With the exception of one film, not much was going on in the studio that day. We took a right and walked by some more stages, up to the area of the Tennessee Avenue gate. The bungalows kept for stars working on the lot were situated there. It looked for all the world like a neighborhood street from the thirties. That’s probably because they date from that period. A larger one on the corner was then the medical clinic for the studio, but had been the bungalow for the pint-sized savior of Fox during the Depression – the singing and dancing, cute as a button dynamo, Shirley Temple. (Another article)

At this point of the tour, the lunch hour had crept up on us, for the next stop was the commissary (aka Cafe de Paris). I ran across a picture recently that was taken after a remodel in 1976, the year before our visit. It’s exactly as I remember it right down to those two big planters.  The studio heads Dennis Stanfill and Alan Ladd Jr. were nowhere in sight, so they must have been in the executive dining room.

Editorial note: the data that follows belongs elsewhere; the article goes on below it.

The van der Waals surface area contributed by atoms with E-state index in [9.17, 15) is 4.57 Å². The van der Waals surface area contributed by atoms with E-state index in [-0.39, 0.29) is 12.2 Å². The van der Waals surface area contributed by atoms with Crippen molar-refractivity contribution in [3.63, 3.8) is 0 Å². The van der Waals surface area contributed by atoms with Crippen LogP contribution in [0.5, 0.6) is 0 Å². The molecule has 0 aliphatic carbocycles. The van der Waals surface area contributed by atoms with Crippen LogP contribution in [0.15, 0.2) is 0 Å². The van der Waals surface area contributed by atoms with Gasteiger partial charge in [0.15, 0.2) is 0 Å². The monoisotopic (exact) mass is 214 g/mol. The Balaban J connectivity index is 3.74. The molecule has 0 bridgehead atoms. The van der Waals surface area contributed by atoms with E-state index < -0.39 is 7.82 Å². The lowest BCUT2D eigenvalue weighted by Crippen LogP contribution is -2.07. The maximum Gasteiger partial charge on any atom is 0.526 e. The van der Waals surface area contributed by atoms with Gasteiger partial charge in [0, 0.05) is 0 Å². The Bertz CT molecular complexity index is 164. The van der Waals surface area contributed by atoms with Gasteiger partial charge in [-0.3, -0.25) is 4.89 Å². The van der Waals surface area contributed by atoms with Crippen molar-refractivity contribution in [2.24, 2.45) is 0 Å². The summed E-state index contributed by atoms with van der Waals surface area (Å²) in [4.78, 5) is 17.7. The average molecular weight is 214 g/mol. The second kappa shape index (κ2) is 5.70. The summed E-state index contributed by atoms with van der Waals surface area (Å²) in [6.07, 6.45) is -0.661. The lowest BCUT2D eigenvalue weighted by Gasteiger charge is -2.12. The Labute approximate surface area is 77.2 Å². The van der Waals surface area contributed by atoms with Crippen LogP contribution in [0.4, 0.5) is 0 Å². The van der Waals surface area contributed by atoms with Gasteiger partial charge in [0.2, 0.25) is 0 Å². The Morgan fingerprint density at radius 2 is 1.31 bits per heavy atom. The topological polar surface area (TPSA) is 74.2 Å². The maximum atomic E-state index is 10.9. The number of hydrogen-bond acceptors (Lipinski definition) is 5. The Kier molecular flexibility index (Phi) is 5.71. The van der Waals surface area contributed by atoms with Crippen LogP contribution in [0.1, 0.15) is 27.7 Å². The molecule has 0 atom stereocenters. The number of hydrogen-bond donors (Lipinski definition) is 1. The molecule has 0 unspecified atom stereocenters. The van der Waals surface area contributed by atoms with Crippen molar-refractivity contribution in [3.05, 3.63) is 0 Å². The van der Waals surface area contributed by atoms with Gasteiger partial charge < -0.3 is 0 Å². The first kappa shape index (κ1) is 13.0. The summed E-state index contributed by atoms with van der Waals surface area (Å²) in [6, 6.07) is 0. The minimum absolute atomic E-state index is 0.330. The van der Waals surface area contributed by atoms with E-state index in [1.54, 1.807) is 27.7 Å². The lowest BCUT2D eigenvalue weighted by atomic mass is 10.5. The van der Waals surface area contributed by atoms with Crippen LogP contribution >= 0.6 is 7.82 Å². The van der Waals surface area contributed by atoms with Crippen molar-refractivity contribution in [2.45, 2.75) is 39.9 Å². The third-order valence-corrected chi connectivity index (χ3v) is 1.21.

As I mentioned above there was one film in production – Mel Books’ High Anxiety.  It just so happened that at the end of April they had been doing exterior work up in San Francisco and in the Hyatt Regency in particular, the very place we had visited just a few days prior. Now Brooks was set up in Stage 14 for interior work, which was on the other side of those NY standing sets.